Age-                                                  Age-                                                  Age-
                    Weighted                      adjusted                Weighted                      adjusted                Weighted                      adjusted
Characteristics       no. *   (%)   (95% CI +)  prevalence &  (95% CI)      no. *   (%)    (95% CI)   prevalence &  (95% CI)      no. *   (%)    (95% CI)   prevalence &  (95% CI)
-----------------------------------------------------------------------------------------------------------------------------------------------------------------------------------
Age (yrs)
  18-44               176     10.5  (+/- 2.4%)       --          --          567    12.5  (+/- 2.7%)       --          --         204      9.7   (+/-2.2%)       --          --
  45-64               192     30.3  (+/- 6.7%)       --          --          667    31.9  (+/- 5.7%)       --          --         329     32.8   (+/-4.9%)       --          --
  65-74               103     38.3  (+/- 9.0%)       --          --          530    53.8  (+/- 8.4%)       --          --         213     50.4   (+/-7.4%)       --          --
   >=75                99     52.0  (+/-10.2%)       --          --          194    49.2  (+/-10.8%)       --          --         153     58.4   (+/-9.4%)       --          --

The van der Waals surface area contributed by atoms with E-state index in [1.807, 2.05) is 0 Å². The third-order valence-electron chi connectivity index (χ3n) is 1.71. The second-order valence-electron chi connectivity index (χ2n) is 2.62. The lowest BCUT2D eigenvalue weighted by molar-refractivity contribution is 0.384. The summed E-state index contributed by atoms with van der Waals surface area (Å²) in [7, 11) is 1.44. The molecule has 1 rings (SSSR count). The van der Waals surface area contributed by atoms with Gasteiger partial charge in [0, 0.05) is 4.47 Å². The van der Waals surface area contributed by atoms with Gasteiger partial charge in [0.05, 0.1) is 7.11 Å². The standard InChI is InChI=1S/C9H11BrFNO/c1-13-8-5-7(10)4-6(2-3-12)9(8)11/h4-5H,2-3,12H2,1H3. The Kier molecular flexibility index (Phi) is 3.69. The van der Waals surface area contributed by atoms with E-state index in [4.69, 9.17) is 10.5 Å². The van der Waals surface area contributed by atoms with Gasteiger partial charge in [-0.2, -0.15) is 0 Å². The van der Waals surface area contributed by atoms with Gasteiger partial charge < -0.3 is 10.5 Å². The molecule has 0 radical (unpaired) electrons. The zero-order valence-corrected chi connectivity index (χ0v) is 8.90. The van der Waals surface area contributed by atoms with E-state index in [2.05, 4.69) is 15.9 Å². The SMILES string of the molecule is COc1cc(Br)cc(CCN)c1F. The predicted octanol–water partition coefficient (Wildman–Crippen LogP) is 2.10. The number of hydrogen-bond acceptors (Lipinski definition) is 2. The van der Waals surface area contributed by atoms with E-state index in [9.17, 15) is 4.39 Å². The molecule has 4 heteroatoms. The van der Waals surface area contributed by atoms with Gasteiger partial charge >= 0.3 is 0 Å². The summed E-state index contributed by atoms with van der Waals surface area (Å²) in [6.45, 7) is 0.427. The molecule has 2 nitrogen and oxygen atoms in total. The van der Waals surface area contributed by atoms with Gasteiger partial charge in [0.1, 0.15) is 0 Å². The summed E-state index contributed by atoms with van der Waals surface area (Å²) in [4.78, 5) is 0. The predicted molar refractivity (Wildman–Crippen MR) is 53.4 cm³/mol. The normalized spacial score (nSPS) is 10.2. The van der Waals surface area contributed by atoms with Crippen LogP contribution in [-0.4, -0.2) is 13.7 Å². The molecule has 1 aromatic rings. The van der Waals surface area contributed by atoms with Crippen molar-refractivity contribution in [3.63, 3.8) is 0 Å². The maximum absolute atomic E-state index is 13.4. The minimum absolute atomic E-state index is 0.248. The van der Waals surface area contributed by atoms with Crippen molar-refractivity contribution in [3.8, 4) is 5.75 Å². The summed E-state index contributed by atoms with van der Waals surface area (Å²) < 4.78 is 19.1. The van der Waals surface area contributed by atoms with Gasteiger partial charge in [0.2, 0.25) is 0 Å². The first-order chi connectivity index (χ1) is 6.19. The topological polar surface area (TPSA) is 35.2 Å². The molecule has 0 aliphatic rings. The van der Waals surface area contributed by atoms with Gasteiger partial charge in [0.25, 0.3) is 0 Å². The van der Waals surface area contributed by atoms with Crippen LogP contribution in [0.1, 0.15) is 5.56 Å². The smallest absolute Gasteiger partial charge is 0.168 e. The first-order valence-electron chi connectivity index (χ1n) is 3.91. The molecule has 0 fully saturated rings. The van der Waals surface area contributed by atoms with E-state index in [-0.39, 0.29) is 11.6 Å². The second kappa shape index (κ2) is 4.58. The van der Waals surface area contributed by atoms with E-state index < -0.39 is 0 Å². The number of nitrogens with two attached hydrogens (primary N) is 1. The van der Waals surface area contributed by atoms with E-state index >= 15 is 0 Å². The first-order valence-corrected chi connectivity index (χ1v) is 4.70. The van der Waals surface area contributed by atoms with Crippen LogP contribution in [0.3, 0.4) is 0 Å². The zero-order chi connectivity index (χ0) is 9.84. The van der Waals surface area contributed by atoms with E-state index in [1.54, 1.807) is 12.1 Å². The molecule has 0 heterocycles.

Race
  White                 541   21.3  (+/- 2.7%)      21.3      (+/-2.6%)     1809    25.4  (+/- 2.7%)      24.3      (+/-2.6%)     825     24.4   (+/-2.4%)      22.4      (+/-2.1%)
  Other @                26   11.1  (+/- 7.1%)      12.7      (+/-6.9%)      158    17.8  (+/- 6.3%)      19.4      (+/-5.6%)      77     18.6   (+/-6.9%)      21.4      (+/-6.4%)

Sex
  Male                  232   17.5  (+/- 3.5%)      18.6      (+/-3.3%)      729    19.3  (+/- 3.5%)      19.0      (+/-3.3%)     303     16.9   (+/-2.9%)      17.0      (+/-2.8%)
  Female                339   23.2  (+/- 3.7%)      22.3      (+/-3.4%)     1237    29.3  (+/- 3.7%)      27.6      (+/-3.4%)     599     29.8   (+/-3.3%)      26.8      (+/-2.8%)

Body mass
  index
    Men
      >=27.8             47   19.2  (+/- 7.3%)      18.9      (+/-2.9%)      208    22.2  (+/- 7.4%)      23.7      (+/-5.6%)     126     23.5   (+/-6.1%)      23.8      (+/-5.1%)
       <27.8            180   17.1  (+/- 3.9%)      18.0      (+/-5.7%)      495    18.0  (+/- 3.9%)      18.0      (+/-3.7%)     177     14.4   (+/-3.3%)      15.1      (+/-3.3%)
    Women
      >=27.3             98   32.6  (+/- 9.2%)      32.7      (+/-6.9%)      417    41.5  (+/- 8.4%)      37.2      (+/-9.2%)     234     46.5   (+/-6.9%)      38.4      (+/-6.0%)